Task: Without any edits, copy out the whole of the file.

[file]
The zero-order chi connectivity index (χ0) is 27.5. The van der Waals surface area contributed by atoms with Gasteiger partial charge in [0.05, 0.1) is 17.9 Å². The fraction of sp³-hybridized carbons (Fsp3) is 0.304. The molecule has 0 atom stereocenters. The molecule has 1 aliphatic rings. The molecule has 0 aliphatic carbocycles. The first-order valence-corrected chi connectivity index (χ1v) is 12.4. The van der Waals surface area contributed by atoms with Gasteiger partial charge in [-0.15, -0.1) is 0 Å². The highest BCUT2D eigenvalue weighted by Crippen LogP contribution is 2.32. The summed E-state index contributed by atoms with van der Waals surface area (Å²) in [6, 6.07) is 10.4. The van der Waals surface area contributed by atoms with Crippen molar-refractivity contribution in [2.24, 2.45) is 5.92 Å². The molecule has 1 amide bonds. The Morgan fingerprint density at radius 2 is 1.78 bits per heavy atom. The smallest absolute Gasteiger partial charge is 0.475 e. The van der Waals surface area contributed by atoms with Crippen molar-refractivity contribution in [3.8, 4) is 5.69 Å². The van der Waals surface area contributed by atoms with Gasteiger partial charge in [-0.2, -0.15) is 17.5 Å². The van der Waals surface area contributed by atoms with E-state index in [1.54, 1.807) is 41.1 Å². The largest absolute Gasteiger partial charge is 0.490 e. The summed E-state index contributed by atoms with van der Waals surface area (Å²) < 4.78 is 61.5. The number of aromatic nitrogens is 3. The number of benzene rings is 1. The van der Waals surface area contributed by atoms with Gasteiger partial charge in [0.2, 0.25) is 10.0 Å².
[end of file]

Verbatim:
The zero-order chi connectivity index (χ0) is 27.5. The van der Waals surface area contributed by atoms with Gasteiger partial charge in [0.05, 0.1) is 17.9 Å². The fraction of sp³-hybridized carbons (Fsp3) is 0.304. The molecule has 0 atom stereocenters. The molecule has 1 aliphatic rings. The molecule has 0 aliphatic carbocycles. The first-order valence-corrected chi connectivity index (χ1v) is 12.4. The van der Waals surface area contributed by atoms with Gasteiger partial charge in [-0.15, -0.1) is 0 Å². The highest BCUT2D eigenvalue weighted by Crippen LogP contribution is 2.32. The summed E-state index contributed by atoms with van der Waals surface area (Å²) in [6, 6.07) is 10.4. The van der Waals surface area contributed by atoms with Crippen molar-refractivity contribution in [2.24, 2.45) is 5.92 Å². The molecule has 1 amide bonds. The Morgan fingerprint density at radius 2 is 1.78 bits per heavy atom. The smallest absolute Gasteiger partial charge is 0.475 e. The van der Waals surface area contributed by atoms with Crippen molar-refractivity contribution in [3.8, 4) is 5.69 Å². The van der Waals surface area contributed by atoms with Gasteiger partial charge in [-0.2, -0.15) is 17.5 Å². The van der Waals surface area contributed by atoms with E-state index in [1.54, 1.807) is 41.1 Å². The largest absolute Gasteiger partial charge is 0.490 e. The summed E-state index contributed by atoms with van der Waals surface area (Å²) < 4.78 is 61.5. The number of aromatic nitrogens is 3. The number of benzene rings is 1. The van der Waals surface area contributed by atoms with Gasteiger partial charge in [0.2, 0.25) is 10.0 Å².